Ship Details


Twin Screw Steamer, 1,543nhp (B Class)



Built In


13,061g 7,939n


519.9 x 64.4 x 37.8


Peninsular & Oriental Steam Navigation Co., reg.Belfast. Operating the branch route via the Cape. 1929: Fitted with exhaust turbines and oil fuel. 1926 Mar.: Rescued the crew of the Paparoa, destroyed by fire. 1926: Quarantined at Adelaide with 1,200 passengers. 1930 Mar.9: Australian route via Suez. 1935 Sold to British shipbreakers & broken up at Bo' ness, Firth of Forth.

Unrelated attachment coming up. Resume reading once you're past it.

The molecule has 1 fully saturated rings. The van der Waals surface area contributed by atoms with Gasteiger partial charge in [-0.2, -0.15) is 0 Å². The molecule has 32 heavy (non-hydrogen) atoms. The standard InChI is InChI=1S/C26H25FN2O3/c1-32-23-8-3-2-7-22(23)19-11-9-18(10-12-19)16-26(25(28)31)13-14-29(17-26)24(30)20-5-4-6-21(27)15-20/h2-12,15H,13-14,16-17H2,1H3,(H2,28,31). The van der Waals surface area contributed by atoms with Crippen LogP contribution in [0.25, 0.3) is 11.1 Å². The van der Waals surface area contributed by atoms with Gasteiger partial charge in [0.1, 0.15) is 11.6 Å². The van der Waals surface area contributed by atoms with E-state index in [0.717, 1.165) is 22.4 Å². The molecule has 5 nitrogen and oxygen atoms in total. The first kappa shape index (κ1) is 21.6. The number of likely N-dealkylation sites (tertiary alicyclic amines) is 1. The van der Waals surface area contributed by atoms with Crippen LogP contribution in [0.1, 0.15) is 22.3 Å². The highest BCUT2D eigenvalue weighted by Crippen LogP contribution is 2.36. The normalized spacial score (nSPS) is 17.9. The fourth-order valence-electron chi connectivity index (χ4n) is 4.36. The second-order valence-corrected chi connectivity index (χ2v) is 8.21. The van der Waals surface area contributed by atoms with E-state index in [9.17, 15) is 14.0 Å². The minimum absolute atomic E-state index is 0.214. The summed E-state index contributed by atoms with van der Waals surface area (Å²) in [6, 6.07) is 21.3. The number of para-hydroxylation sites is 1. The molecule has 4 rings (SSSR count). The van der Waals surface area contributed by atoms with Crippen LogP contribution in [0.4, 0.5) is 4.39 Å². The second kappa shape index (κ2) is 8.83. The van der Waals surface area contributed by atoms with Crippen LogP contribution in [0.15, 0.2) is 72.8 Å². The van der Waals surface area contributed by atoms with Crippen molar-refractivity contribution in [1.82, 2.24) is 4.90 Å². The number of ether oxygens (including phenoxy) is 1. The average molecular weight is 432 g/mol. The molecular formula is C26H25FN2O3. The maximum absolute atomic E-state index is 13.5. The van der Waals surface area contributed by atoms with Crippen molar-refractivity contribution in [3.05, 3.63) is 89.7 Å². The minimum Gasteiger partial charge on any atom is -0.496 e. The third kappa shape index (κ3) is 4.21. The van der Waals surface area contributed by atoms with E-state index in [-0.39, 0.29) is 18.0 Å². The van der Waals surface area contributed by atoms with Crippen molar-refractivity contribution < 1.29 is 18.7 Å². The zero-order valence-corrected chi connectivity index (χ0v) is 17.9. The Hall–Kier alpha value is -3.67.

Hello, I act as chairman of the Ghost Club in the UK. I am currently writing a piece on 'Phantom Ships' for the Ghost Club's Newsletter. I came across a story of the a sighting of a phantom ship seen from the Barrabool in 1925 from Sir Ernest Bennett's 'Apparitions and Haunted Houses' (1939) pp 368-70 received after an appeal on the BBC for ghost sightings. It came from a Mr N.K. Stone, Assistant Bursar at Stowe School, who wrote: “In 1925 I was 4th Officer on board the P&O. SS Barrabool bound from Australia to London. On the 26th January 1925 we left Capetown (I forget the time of departure); my watch on the bridge commenced at midnight; I was assisting the 2nd Officer, Mr C.C.W., on his watch. About 0.15 a.m. we noticed a strange ‘light’ on the port bow; I may add here that it was a very dark night, overcast, with no moon. We looked at this through binoculars and the ship’s telescope, and made out what appeared to be the hull of a sailing ship, luminous with two distinct masts carrying bare yards, also luminous; no sails were visible, but there was a luminous haze between the masts. There were no navigation lights, and she appeared to be coming closer to us and at the same speed as ourselves. When first sighted she was about two or three miles away, and when within about half a mile of us she suddenly disappeared. "There were four witnesses to this spectacle, the 2nd Officer, a cadet, the helmsman and myself. I shall never forget the 2nd officer’s startled expression – ‘My God, Stone, it’s a ghost ship’. I drew a sketch of this strange ship afterwards, and the 2nd officer agreed with the details. I still hold this sketch, and would have enclosed it herewith, but I am afraid of losing it. Should you care to see it, I will post it to you. Many people who have seen it wonder if she was the Flying Dutchman we saw that night.”(Letter, dated 10 March 1934) Testimony was received by Sir Ernest Bennett from the 2nd Officer referred to by Mr Stone. “The experience related by Mr Stone is perfectly true….My impressions are as follows, and differ in one or two minor respects….On the night in question, on turning out for my 12 to 4 a.m. watch, I distinctly saw the silvery appearance of a full-ripped sailing ship. Stone and I both levelled our glasses, and were astonished to note no sails were set, or in other words the yards were bare. The only conclusion was that the vessel was derelict, and abandoned, when to our increased amazement she simply vanished. I wondered at the time if some form of mirage could be responsible for the phenomenon. Both Stone and I mentioned it to the Chief Officer, and Mr Stone drew a pen and ink sketch from memory, of what he called the ‘ghost ship’. (This account was published in Bennett’s collection Apparitions and Haunted Houses (1939) issued by Faber & Faber Ltd, London).

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